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The Role of the Media in Politics

Responsible Behavior Shoved Aside for Biased Reporting

The media has been referred to as “The Fourth Estate” with the important function of being the news media – “the press” – and serving as the eyes and ears of the public. The traditional print and media reporting has been viewed over time as the way to insure the American public gets the real scoop on the functioning of government and viewpoints of political candidate. The news media is a societal or political force or institution whose influence is not consistently or officially recognized. A free press serves four essential purposes:

  1. Holding government leaders accountable to the people.

  2. Publicizing issues that need attention.

  3. Educating citizens so they can make informed decisions, and

  4. Connecting people with each other in civil society.

Free media plays an important role in influencing political discourse during elections. When free and balanced, traditional media (print and broadcast) foster transparency and the determination of important electoral information. The rise of new media provides further opportunities for participatory citizenship.

Citizens are increasingly turning to social media platforms to follow election news and developments. Referred to as “The Fifth Estate,” this form of “news” media is a socio-cultural reference to groupings of outlier viewpoints in contemporary society, and is most associated with bloggers, journalists publishing in non-mainstream media outlets, and the social media.

The media has immense power within the American democracy because just about all Americans get their news from cable news and social media rather than hard news sources. The problem today is these very people who report the news are biased towards one candidate or the other, as we have learned in the Trump-Clinton campaigns.

Gone are the days when Americans trusted the media and relied on it for hard news. There are no Edward R. Murrow’s around anymore, David Brinkley, or Walter Cronkite. I suppose for most people the person who most engenders trust and reliability today is Wolf Blitzer. The worst comment I’ve heard about him is he is boring. Well, I think we need more boring and less biased opinionated statements today. [Editor to Wolf: Please stop saying “right now” every time you raise an issue to be discussed].

As I blogged about last Tuesday, the press has acted with impunity by selectively reporting information about the Clinton and Trump campaigns based on who they are supporting in this election. By being part of the dirty tricks and behavior drip, drip, drip, the media is playing the role of “The Sixth Estate,” that of biased newsfeed.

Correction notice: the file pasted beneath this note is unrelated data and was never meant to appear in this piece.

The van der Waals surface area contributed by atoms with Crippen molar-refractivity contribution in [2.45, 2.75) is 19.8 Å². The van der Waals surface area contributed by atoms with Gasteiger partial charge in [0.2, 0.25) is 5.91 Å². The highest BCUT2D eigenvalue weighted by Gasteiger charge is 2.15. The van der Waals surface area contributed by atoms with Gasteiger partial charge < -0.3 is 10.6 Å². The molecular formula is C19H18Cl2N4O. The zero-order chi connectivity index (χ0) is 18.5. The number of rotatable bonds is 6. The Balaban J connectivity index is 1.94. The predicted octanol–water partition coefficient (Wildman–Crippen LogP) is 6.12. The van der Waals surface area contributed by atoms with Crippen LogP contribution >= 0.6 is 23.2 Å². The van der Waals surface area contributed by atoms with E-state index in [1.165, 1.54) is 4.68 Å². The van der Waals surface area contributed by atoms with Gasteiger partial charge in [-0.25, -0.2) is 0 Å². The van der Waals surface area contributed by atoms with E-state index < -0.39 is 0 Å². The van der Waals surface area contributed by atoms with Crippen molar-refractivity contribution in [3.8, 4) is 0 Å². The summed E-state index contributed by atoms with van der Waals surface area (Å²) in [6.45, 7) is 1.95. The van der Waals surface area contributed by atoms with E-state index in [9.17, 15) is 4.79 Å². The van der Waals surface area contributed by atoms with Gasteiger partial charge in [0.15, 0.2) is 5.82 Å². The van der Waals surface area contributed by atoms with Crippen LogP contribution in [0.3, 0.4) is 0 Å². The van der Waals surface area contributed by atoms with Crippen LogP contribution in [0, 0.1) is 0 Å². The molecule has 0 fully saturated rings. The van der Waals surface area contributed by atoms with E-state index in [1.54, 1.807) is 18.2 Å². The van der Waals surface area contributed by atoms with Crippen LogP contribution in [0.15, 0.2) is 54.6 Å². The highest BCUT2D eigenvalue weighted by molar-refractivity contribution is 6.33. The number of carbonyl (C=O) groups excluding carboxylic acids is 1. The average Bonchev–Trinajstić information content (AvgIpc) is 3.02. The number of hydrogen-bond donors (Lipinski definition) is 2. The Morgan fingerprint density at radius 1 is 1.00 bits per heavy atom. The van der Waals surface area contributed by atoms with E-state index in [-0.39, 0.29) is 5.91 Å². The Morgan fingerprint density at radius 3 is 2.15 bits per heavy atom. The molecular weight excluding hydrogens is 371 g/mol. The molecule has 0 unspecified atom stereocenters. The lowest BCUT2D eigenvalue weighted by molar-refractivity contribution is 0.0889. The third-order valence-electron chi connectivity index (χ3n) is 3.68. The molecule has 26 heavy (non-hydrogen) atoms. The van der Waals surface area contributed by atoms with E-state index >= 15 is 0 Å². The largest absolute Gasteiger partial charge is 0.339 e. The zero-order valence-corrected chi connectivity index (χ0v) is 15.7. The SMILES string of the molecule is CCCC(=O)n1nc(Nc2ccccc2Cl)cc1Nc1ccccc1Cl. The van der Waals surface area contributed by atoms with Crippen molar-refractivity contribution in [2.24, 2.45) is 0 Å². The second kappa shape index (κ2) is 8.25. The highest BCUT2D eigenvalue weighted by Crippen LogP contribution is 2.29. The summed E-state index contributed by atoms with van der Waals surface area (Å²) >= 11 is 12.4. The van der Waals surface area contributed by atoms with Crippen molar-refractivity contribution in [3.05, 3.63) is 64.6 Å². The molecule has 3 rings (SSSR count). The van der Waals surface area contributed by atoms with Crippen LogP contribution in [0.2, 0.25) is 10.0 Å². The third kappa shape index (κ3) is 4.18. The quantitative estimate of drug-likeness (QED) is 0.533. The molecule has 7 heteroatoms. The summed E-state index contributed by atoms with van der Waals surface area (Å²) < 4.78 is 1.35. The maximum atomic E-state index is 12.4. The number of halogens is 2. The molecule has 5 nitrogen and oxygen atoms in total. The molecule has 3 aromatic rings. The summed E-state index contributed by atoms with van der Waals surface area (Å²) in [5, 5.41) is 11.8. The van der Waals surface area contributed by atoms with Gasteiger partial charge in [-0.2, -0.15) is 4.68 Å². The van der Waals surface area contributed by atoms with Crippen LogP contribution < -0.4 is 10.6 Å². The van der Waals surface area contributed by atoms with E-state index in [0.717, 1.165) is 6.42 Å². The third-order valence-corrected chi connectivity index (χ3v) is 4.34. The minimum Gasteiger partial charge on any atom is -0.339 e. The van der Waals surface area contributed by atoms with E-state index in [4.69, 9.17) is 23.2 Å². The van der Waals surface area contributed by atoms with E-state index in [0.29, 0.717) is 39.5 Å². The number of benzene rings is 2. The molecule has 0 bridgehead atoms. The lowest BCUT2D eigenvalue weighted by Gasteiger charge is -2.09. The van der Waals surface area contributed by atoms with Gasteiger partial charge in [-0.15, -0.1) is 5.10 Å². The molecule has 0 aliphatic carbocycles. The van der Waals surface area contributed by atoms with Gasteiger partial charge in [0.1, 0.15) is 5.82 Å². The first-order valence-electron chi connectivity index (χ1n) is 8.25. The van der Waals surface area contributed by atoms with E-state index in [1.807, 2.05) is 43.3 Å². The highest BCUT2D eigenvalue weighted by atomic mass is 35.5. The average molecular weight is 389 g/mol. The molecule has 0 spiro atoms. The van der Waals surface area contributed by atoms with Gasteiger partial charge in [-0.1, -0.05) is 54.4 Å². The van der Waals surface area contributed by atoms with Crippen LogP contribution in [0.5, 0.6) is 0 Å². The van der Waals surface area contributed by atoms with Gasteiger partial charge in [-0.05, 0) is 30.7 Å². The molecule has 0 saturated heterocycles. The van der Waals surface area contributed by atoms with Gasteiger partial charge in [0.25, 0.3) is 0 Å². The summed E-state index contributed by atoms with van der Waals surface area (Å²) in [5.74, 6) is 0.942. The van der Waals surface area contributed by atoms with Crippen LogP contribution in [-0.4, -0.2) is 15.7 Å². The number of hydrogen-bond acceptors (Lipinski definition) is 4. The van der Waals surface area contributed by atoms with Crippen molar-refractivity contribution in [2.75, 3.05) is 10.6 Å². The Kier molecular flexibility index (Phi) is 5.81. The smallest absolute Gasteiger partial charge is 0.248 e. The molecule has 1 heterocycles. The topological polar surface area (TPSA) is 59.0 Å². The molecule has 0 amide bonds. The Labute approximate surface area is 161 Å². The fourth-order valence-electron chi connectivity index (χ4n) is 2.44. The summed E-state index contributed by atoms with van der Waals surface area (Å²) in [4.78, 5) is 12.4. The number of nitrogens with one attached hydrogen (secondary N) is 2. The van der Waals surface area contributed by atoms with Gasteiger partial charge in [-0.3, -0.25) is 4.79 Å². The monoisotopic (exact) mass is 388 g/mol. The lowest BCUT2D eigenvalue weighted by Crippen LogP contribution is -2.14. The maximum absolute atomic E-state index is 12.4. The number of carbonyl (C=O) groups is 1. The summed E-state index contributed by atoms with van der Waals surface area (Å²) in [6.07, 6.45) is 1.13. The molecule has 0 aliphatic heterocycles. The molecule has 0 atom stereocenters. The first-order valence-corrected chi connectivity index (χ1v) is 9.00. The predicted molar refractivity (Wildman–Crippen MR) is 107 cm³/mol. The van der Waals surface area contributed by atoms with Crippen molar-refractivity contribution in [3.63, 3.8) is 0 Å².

Citizens are increasingly turning to social media platforms to follow election news and developments. According to a 2014 Pew Research Center survey, 16 percent of registered American voters used social media platforms like Facebook and Twitter to get political information and follow election news during the 2014 U.S. midterm elections, more than doubling the number of registered voters who used social media for the same purpose in 2010.

In many ways, the rise of the Internet and the social web has made things a lot better when it comes to being informed about the world. But in other ways—as with so many other things the Internet touches—it has made them much worse. And our trusted relationship with media (to the extent that we ever had one) has taken the brunt of the damage.

The click economy has driven even traditional, mainstream media outlets to focus on quick hits and “viral” stories, even if they have little truth to them. And even if those stories are later corrected, only a tiny number of people will see or share the correction. In any case, opinions have already been formed, biases established, and alliances strengthened.

Trust in the media is at an historic low. There are a number of reasons, but one of the most obvious ones is that today’s media landscape looks nothing like what U.S. news consumers took for granted in 1972, or 1982, or 1992, or even 2002.

These days, politicians often complain about bias in the media, usually a liberal bias against the views of conservative politicians. They complain that the media’s ability to decide which stories to report often reflects its partisanship. The news media would like us to think that the bias is restricted to the media’s outlet’s commentary and opinion pages. Have they read their own newspapers lately?

The ethics of print and social media folks can be questioned on many levels including a failure to act unbiased in reporting the news; spinning the stories to advance the cause of their “chosen” candidate, and even coloring the questions asked during political debates.

The sad story is America has morphed into a culture of citizens who do not want to put in the time to truly learn about the issues facing our country and are taken in by the salaciousness of cable news and social media reporting and, in this regard, these media outlets have acted irresponsibly.

Blog posted by Steven Mintz, aka Ethics Sage, on October 20, 2016. Dr. Mintz is Professor Emeritus from Cal Poly San Luis Obispo. He also blogs at:

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